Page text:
North-Central Section - 50th Annual Meeting - 2016

Paper No. 5-4
Presentation Time: 11:20 AM


CHANDLER, Val W., Minnesota Geological Survey, Univ of Minnesota, 2609 Territorial Road, St. Paul, MN 55114 and LIVELY, Richard S., Minnesota Geological Survey, 2609 Territorial Road, St. Paul, MN 55114,

The horizontal-to-vertical-spectral ratio (HVSR) passive seismic method continues to be used in Minnesota to help map bedrock topography and thickness of Quaternary sediments. During the last year 551 passive seismic stations were acquired in several widespread areas of Minnesota, bringing the Minnesota total to 2243 stations. Most of this data has been acquired through the County Geologic Atlas (CGA) program at the Minnesota Geological Survey (MGS). We have made increased use of multi-station spectral cross-sections that are converted into generalized elevation sections. This conversion uses a power-law calibration that is based on observed HVSR results at 303 widely distributed control points where bedrock depth and elevation are known. More refined sections may become possible using locally derived calibrations, but the generalized approach produces useful sections where lateral correlation of HVSR features can be made within a framework of geologic control.

HVSR soundings have been used, in conjunction with existing geologic control, to map the trace and depth extent of buried bedrock valleys in Dodge, Hennepin, Isanti and St. Louis Counties. These areas, which include a variety of bedrock and glacial sediment conditions, yielded good HVSR results and no follow-up seismic refraction soundings were deemed necessary within the scope and scale of the CGA projects.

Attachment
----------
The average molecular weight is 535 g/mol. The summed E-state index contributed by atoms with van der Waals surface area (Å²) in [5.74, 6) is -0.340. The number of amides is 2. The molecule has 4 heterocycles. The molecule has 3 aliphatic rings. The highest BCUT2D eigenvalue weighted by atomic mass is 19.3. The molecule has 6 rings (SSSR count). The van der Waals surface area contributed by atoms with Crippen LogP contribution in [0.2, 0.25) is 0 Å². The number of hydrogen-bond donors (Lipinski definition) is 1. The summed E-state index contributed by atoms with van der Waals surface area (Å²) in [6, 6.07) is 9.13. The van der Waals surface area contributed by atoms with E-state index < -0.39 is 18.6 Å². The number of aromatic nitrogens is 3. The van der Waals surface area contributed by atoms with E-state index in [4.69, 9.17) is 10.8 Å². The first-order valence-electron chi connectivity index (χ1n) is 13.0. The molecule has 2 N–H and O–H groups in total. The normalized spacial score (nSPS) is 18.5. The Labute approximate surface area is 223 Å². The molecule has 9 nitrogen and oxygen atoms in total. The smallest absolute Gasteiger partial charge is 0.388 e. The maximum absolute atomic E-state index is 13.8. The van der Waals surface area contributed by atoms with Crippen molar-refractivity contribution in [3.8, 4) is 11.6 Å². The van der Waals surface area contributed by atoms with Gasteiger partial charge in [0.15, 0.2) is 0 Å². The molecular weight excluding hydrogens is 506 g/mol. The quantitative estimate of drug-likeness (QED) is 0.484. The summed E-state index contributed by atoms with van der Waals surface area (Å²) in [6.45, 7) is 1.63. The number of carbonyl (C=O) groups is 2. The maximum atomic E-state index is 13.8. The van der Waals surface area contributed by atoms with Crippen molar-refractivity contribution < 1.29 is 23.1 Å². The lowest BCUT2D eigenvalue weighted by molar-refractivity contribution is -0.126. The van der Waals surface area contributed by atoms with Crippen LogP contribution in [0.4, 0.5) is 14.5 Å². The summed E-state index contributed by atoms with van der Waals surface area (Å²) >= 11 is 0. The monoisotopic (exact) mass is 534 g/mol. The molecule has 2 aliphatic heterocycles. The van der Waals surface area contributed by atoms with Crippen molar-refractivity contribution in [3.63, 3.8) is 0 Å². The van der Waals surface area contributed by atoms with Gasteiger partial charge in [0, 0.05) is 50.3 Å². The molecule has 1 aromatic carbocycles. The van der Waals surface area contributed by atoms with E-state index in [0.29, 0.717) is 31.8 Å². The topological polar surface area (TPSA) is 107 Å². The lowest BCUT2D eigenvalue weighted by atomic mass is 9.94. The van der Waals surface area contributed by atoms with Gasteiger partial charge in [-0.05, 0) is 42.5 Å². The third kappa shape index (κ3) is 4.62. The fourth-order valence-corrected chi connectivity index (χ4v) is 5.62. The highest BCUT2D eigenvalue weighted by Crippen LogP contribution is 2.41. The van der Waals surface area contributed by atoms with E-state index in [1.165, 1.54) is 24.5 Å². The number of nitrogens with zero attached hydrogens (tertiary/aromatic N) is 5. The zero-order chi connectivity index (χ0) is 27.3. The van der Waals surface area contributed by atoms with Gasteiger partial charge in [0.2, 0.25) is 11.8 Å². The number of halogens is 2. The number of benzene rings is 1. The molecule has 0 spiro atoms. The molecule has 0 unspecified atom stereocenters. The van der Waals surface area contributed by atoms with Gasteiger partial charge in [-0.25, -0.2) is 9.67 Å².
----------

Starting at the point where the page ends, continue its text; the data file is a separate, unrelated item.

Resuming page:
The use of multi-station cross-sections was especially helpful for HVSR interpretation in Becker, Cass, Hubbard, and Wadena Counties of north-central Minnesota, where both the HVSR results and the geologic control are not optimal. Seismic refraction profiling was used to test interpretations from low-quality HVSR signals. In several regions weak but perceptible HVSR peaks occur at low frequencies of 0.5-0.8 Hz, equating to depths of about 550-1000 ft. These signals are interpreted as depressions that locally contain Cretaceous strata. Neither the HVSR results nor the refraction profiling could discriminate the soft Cretaceous rocks from overlying, clay-rich, glacial sediments, and the low frequency signals are interpreted to be Precambrian rock underlying the Cretaceous strata. We found that the HVSR soundings saved considerable time and expense in prioritizing targets for both refraction soundings and Quaternary drilling.